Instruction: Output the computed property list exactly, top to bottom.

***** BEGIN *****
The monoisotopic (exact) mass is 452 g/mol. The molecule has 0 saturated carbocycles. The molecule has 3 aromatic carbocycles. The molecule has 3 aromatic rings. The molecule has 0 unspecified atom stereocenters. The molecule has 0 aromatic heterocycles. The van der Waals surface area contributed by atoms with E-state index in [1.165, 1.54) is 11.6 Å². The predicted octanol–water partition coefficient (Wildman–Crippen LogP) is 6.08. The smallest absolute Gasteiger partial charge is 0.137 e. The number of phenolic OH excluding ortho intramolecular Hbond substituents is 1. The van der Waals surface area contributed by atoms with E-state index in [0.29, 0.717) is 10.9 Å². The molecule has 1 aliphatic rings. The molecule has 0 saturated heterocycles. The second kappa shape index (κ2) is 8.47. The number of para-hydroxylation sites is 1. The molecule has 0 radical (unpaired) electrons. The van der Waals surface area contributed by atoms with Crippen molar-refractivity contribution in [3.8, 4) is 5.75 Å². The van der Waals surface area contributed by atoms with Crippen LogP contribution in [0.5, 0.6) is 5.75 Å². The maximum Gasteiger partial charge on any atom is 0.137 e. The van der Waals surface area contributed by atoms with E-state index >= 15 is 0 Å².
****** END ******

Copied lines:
The monoisotopic (exact) mass is 452 g/mol. The molecule has 0 saturated carbocycles. The molecule has 3 aromatic carbocycles. The molecule has 3 aromatic rings. The molecule has 0 unspecified atom stereocenters. The molecule has 0 aromatic heterocycles. The van der Waals surface area contributed by atoms with E-state index in [1.165, 1.54) is 11.6 Å². The predicted octanol–water partition coefficient (Wildman–Crippen LogP) is 6.08. The smallest absolute Gasteiger partial charge is 0.137 e. The number of phenolic OH excluding ortho intramolecular Hbond substituents is 1. The van der Waals surface area contributed by atoms with E-state index in [0.29, 0.717) is 10.9 Å². The molecule has 1 aliphatic rings. The molecule has 0 saturated heterocycles. The second kappa shape index (κ2) is 8.47. The number of para-hydroxylation sites is 1. The molecule has 0 radical (unpaired) electrons. The van der Waals surface area contributed by atoms with Crippen molar-refractivity contribution in [3.8, 4) is 5.75 Å². The van der Waals surface area contributed by atoms with Crippen LogP contribution in [0.5, 0.6) is 5.75 Å². The maximum Gasteiger partial charge on any atom is 0.137 e. The van der Waals surface area contributed by atoms with E-state index >= 15 is 0 Å².